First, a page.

21/04/2011 - 00:00

Science funds cuts indicate a wider malaise

21/04/2011 - 00:00


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It’s worth taking note when scientists buck-up against a Labor government.

WHY are our scientists in revolt?

Last week’s protest by medical researchers in Perth are part of a growing groundswell by the science community against the federal government’s funding record.

Another example has been recent industrial unrest at the CSIRO.

I find this extraordinary. Scientists in Australia are perceived to be part of the natural constituency of Labor.

Firstly, as a big generalisation, scientists are often doing their work for the love of it. As a result, they are among the passionate yet poorly paid sectors of the economy. Typically, such sectors look to the left side of politics to assert the value of what they do for the community.

As a result, Australian science is heavily reliant on government funding and grants to conduct its work. It may be something of a catch-22 situation, but those that rely on government funding tend to favour the left side of politics.

In my view, when such a natural constituency bucks up against a government from the side of politics they expect to be sympathetic to its cause, it shows that its tolerance of current policy has been stretched beyond breaking. It’s like the business community taking on the Liberal Party; when it happens it’s worth taking note.

The areas creating the most noise are also intriguing.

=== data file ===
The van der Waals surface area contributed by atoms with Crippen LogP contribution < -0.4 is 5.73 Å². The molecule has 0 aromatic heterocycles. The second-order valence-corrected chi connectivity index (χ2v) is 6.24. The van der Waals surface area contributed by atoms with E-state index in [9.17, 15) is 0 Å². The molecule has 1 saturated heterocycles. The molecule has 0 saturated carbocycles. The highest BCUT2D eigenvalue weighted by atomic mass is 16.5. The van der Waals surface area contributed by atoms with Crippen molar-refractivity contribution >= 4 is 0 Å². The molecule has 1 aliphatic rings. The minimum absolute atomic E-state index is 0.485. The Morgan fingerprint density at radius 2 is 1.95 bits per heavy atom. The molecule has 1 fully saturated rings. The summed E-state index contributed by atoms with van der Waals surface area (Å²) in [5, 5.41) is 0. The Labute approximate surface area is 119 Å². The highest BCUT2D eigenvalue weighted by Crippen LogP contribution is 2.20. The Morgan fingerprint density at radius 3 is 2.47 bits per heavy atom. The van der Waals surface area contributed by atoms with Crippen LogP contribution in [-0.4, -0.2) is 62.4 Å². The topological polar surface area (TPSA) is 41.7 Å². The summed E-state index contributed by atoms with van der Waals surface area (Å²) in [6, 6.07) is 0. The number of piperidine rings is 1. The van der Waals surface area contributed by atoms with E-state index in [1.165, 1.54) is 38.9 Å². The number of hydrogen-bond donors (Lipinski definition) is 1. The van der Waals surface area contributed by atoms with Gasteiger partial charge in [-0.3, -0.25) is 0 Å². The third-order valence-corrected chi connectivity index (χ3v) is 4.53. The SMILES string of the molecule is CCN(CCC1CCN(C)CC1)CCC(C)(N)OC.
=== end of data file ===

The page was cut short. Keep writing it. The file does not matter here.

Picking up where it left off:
When you have a Nobel Prize winner, Barry Marshall, and an Australian of the Year, Fiona Stanley, prepared to front such a protest and expend political capital built up over decades, you realise there must be a big problem.

Western Australian Institute for Medical Research led a campaign protesting about proposed federal government cuts to the budget of the National Health and Medical Research Council (NHMRC), which distributes the majority of funding for medical research.

Medical research represents about 50 per cent of every R&D dollar funded directly by government in this country, so it is a major voice in the publically funded scientific sector.

Partly that is because of our state-funded health system, which makes it in all governments’ interest to solve medical problems. As heartless as that may sound, that is the case, or at least it was.

These days, new cures are a lot like finding new sources of oil – it’s a lot more expensive to make a breakthrough. Furthermore, most discoveries impact less and less on the health budget because there are few breakthroughs that solve major issues overnight.

Even worse, state-funded medical research often results in new drugs or devices that the state-funded health system has to pay full whack for.

Don’t get me wrong, I am a huge fan of the medical research sector and believe the industry has punched above its weight in WA. It does attract smart people to this state.

But it says a lot to me when a Labor government starts to trim the funding for that.

Even more intriguing to me is the battle that’s taking place at the CSIRO. That august scientific body has been front-and-centre of the climate change debate, a key ally for Labor’s muddled attempts to have us lead the world on policy implementation.

Yet, there has been a stand-off over pay at the organisation.

CSIRO staff association secretary Sam Popovski was quoted a couple of weeks ago in The Australian newspaper about this stand-off.